Workers’ Education-CIO Model
by Mark Starr - 1938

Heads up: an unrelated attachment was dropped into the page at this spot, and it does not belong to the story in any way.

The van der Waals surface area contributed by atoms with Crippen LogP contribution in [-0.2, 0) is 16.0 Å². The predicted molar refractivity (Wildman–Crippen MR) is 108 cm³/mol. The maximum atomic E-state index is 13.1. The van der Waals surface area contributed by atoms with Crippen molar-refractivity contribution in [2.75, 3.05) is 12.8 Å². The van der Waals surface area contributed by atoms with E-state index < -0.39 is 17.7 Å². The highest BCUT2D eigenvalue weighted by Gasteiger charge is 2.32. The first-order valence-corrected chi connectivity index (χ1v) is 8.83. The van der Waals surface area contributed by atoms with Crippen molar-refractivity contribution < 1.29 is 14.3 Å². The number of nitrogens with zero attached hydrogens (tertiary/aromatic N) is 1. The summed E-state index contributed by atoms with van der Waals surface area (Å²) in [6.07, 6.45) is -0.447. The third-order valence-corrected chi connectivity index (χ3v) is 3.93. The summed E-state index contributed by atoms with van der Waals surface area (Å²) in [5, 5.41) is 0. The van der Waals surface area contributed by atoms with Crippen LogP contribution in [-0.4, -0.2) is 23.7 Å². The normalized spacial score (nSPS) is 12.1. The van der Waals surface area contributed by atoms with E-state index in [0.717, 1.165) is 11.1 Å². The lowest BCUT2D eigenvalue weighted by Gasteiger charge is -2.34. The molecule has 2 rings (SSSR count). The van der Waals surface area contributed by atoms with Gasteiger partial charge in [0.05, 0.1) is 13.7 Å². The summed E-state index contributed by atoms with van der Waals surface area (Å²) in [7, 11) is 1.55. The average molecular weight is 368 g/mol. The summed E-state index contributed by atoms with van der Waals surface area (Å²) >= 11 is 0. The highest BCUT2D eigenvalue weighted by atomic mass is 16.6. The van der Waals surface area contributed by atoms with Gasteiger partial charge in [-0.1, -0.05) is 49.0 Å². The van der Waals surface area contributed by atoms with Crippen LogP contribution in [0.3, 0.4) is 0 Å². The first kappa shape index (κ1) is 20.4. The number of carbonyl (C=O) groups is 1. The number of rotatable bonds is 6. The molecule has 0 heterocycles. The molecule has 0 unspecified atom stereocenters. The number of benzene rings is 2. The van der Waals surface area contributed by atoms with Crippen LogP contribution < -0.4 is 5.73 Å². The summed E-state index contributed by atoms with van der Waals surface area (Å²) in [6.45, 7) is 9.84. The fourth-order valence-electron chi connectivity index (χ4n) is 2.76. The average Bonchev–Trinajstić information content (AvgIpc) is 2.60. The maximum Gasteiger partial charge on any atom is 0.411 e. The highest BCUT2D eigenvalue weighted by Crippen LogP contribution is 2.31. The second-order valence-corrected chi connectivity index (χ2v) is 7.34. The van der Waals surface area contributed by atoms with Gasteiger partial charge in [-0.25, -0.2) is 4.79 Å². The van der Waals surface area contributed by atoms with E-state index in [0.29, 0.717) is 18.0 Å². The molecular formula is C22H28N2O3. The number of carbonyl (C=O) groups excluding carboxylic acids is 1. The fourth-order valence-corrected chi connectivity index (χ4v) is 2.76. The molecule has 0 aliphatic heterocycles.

FOUR thousand recruits of the Amalgamated Clothing Workers in Cincinnati taking a solemn mass obligation to appropriate music by a labor choir; a union carnival in Tennessee featuring a spitting contest with union-label tobacco as ammunition; taxi drivers on the graveyard shift studying public speaking at 3 a.m.; 400 members of the International Lathes' Garment Workers staging a pageant on the union's history in the St. Louis municipal auditorium; steel workers studying trade union problems in morning and evening classes at Aliquippa, Pa., where previously it was a problem to be a trade unionist and keep alive; "canned" speeches of nationally known leaders for use over local radio stations; unions running their own health centers, sport leagues, songfests, bands and radio programs and branching out in many new ways of publicity -this is workers' education, new in its extent and variety, spreading through the United States. During the present year (1937-38), there will be, at a conservative estimate, over 100,000 workers meeting in weekly study classes and recreational groups.
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